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Holiday Stress: 4 Ways to Find Meaning in the Holiday Madness

Confused woman in santa costume with a stack of christmas gifts

’Tis the season. A time for enchanting, twinkling lights, deep evergreens, family recipes and time spent with loved ones with hearts all aglow. It is also the overwhelming season of demands, from long lists of gift expectations, dizzying social and entertaining schedules, sleepless campaigns for perfect holiday appearances, the list goes on. How can one ever meet the gold-plated expectations of the holiday ideals romanticized in stories of old and new alike?

If you’re part of 75% of the general population, you don’t.

Instead, you suffer some degree of anxiety, stress, and depression trying to survive the most wonderful time of year. Holiday stress runs rampant in the United States, largely impacting women (69%), but not withstanding men (55%).

Holiday stress can be isolating and depressing. Compromising your mental, physical, and spiritual health for unattainable ideals is enough to make one lose hope and a little sanity. If you suffer from any degree of holiday-induced stress, you are not alone and there is a way out of the materialistic madness of what is supposed to be a time of charity, joy, and love. Below are four ways to dissipate stress and infuse meaning back into the holiday season.

Shift Your Perspective

In a study published in 2015 by the American Psychological Association, researchers found the leading cause of holiday stress was a lack of time. All too often, people find themselves on a slippery slope of severe expectations and self-imposed obligations during the holiday season. Consequently, “tunnel vision” can occur and soon your merriment is replaced with overwhelming anxiety and the frantic pressure of gift-giving, socializing, cleaning, cooking, hosting, and the like.

All good things in moderation. If you find yourself overwhelmed and anxious, try taking a step back and shifting your perspective inward to one of peace and honesty. Politely decline social invitations that add strain. Narrow your shopping list within reasonable confines. Turn off the news feed of staged perfectionism. Keep hosting responsibilities minimal and delegate when possible. Take time to rest. Above all, assess your values and reformat your holiday ideal to give your values space to thrive and set the stage for a fulfilling holiday.

Focus on Your Values

If the religious, social, or sentimental connotations of the holidays trigger negative emotions within you, combat it by stripping away the generalized holiday culture and make the holidays a celebration of what’s important to you. What, in your life, are you thankful for? Who are you thankful for?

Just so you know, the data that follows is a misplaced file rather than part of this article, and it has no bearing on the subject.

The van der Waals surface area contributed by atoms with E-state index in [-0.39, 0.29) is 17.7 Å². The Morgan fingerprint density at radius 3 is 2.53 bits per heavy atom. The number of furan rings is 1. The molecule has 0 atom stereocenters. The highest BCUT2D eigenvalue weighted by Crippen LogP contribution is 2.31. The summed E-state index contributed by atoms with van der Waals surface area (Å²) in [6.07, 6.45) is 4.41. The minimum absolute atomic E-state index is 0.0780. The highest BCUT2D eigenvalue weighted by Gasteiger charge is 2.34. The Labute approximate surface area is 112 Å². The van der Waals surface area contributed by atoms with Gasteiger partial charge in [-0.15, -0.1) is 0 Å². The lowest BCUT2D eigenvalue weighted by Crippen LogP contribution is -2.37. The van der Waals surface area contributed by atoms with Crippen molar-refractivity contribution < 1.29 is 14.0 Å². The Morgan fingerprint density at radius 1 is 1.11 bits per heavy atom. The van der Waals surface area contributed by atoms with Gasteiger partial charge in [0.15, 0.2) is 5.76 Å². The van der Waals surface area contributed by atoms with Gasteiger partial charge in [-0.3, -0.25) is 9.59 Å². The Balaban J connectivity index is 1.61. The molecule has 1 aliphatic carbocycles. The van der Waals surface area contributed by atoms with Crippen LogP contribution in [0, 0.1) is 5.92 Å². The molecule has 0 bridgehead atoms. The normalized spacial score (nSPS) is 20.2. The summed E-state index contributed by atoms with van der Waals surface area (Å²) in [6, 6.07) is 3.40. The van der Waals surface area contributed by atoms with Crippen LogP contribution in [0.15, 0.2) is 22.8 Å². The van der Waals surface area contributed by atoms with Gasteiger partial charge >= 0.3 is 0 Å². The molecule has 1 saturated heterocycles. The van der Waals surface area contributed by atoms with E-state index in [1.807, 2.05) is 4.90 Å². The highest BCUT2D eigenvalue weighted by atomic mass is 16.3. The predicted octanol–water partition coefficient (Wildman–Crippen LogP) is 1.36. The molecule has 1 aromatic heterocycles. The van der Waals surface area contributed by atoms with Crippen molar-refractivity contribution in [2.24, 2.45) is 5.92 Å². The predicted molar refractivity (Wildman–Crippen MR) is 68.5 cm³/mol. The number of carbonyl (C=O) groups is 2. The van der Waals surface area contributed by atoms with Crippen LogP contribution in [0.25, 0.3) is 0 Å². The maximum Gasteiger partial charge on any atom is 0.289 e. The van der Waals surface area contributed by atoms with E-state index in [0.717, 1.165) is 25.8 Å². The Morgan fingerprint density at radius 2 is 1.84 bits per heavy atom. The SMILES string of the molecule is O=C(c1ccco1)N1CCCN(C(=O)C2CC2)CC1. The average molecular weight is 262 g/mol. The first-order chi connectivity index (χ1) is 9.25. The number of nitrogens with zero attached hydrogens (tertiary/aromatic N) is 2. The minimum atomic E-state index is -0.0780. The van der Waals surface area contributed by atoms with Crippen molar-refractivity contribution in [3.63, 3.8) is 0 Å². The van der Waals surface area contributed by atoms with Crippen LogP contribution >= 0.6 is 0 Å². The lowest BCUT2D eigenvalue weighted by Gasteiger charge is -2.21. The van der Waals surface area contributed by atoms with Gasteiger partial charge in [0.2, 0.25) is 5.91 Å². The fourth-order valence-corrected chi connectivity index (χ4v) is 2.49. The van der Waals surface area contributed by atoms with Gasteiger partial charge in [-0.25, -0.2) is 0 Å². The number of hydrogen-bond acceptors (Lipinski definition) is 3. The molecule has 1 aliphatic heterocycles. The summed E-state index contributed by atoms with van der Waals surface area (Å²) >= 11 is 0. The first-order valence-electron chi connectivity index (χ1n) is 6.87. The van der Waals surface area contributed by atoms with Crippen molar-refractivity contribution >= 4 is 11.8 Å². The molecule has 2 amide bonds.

By focusing on gratitude, you can shape a unique holiday experience that honors what your heart holds dearest. When you choose to cultivate gratitude, stress and anxiety have the opportunity to dissipate. For instance, if you’re thankful for the neighbor that always lends a helping hand, write them a letter of recognition. A simple gesture, but one that simultaneously brings deep joy to your neighbor and yourself. You chose to manifest gratitude for who you value, making for a long-lasting, rewarding experience during the holidays. When you choose to celebrate what’s important to you, it is easier to release the obligations that are unnecessary and stress-inducing to your holiday experience.

Encourage Mindfulness over Materialism

Not surprisingly, the second and third leading causes for holiday stress were a lack of money (62%) and commercialism (53%). Brands, now more than ever, have infiltrated the lives of consumers through social media, marketing experiences, and subversive brand relations. The holiday season severely amplifies these advertising platforms, feeding a constant stream of inadequacy and buying pressure in most your daily life.

You can shut down the stress of consumerism by directing your energy elsewhere. While giving gifts can be highly-rewarding, it is also important to remember that moments are known to be treasured far beyond things in the grand scheme of life. Instead of fueling anticipation towards the exchange of gifts, foster excitement towards meaningful, memory-making experiences. Have a cookie-decorating bake-off, massive party game tournament, holiday light hunt, a music-filled day trip, and so on. Direct your energy towards whatever experience cultivates feelings of joy and you will be giving a gift that lasts a lifetime.

Cultivate Your Joy

Lastly, it’s important to focus on amplifying your joy. The holiday season derives its magical sentiment from a collective people focusing on the good, the special, and manifesting their joy to others. A warm countenance, a friendly greeting, a thoughtful gesture, require you to focus on lifting others up. The beauty of giving is that we receive. Stress, worry, and depressive emotions find little ground when you make room for the happiness of others, for joy mirrors joy. Try to remove yourself from the holiday rat-race of fabricated appearances and the exploitation of giving. Simply find your joy, give your joy to others, and the magic of the holidays will shine brightly within and around you.